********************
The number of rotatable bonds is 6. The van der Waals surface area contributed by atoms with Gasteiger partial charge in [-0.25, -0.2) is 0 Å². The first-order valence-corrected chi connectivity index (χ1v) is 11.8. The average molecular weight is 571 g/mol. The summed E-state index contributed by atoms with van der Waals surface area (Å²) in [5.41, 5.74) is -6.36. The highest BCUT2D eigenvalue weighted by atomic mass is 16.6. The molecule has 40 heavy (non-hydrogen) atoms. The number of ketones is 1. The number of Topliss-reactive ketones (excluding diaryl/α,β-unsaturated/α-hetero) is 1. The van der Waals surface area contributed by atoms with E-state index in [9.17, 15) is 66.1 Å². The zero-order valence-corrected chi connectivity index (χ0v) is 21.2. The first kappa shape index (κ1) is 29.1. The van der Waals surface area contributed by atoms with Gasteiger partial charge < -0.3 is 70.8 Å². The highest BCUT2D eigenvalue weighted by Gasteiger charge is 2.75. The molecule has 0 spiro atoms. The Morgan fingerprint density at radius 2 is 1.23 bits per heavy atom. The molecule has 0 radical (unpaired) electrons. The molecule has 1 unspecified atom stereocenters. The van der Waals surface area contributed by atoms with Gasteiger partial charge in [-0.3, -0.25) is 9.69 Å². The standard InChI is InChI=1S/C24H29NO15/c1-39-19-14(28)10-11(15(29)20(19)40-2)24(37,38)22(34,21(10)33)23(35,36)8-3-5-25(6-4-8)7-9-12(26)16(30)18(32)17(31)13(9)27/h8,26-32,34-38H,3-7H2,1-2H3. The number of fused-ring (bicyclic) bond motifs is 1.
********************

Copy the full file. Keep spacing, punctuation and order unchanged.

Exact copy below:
The number of rotatable bonds is 6. The van der Waals surface area contributed by atoms with Gasteiger partial charge in [-0.25, -0.2) is 0 Å². The first-order valence-corrected chi connectivity index (χ1v) is 11.8. The average molecular weight is 571 g/mol. The summed E-state index contributed by atoms with van der Waals surface area (Å²) in [5.41, 5.74) is -6.36. The highest BCUT2D eigenvalue weighted by atomic mass is 16.6. The molecule has 40 heavy (non-hydrogen) atoms. The number of ketones is 1. The number of Topliss-reactive ketones (excluding diaryl/α,β-unsaturated/α-hetero) is 1. The van der Waals surface area contributed by atoms with E-state index in [9.17, 15) is 66.1 Å². The zero-order valence-corrected chi connectivity index (χ0v) is 21.2. The first kappa shape index (κ1) is 29.1. The van der Waals surface area contributed by atoms with Gasteiger partial charge < -0.3 is 70.8 Å². The highest BCUT2D eigenvalue weighted by Gasteiger charge is 2.75. The molecule has 0 spiro atoms. The Morgan fingerprint density at radius 2 is 1.23 bits per heavy atom. The molecule has 0 radical (unpaired) electrons. The molecule has 1 unspecified atom stereocenters. The van der Waals surface area contributed by atoms with Gasteiger partial charge in [-0.3, -0.25) is 9.69 Å². The standard InChI is InChI=1S/C24H29NO15/c1-39-19-14(28)10-11(15(29)20(19)40-2)24(37,38)22(34,21(10)33)23(35,36)8-3-5-25(6-4-8)7-9-12(26)16(30)18(32)17(31)13(9)27/h8,26-32,34-38H,3-7H2,1-2H3. The number of fused-ring (bicyclic) bond motifs is 1.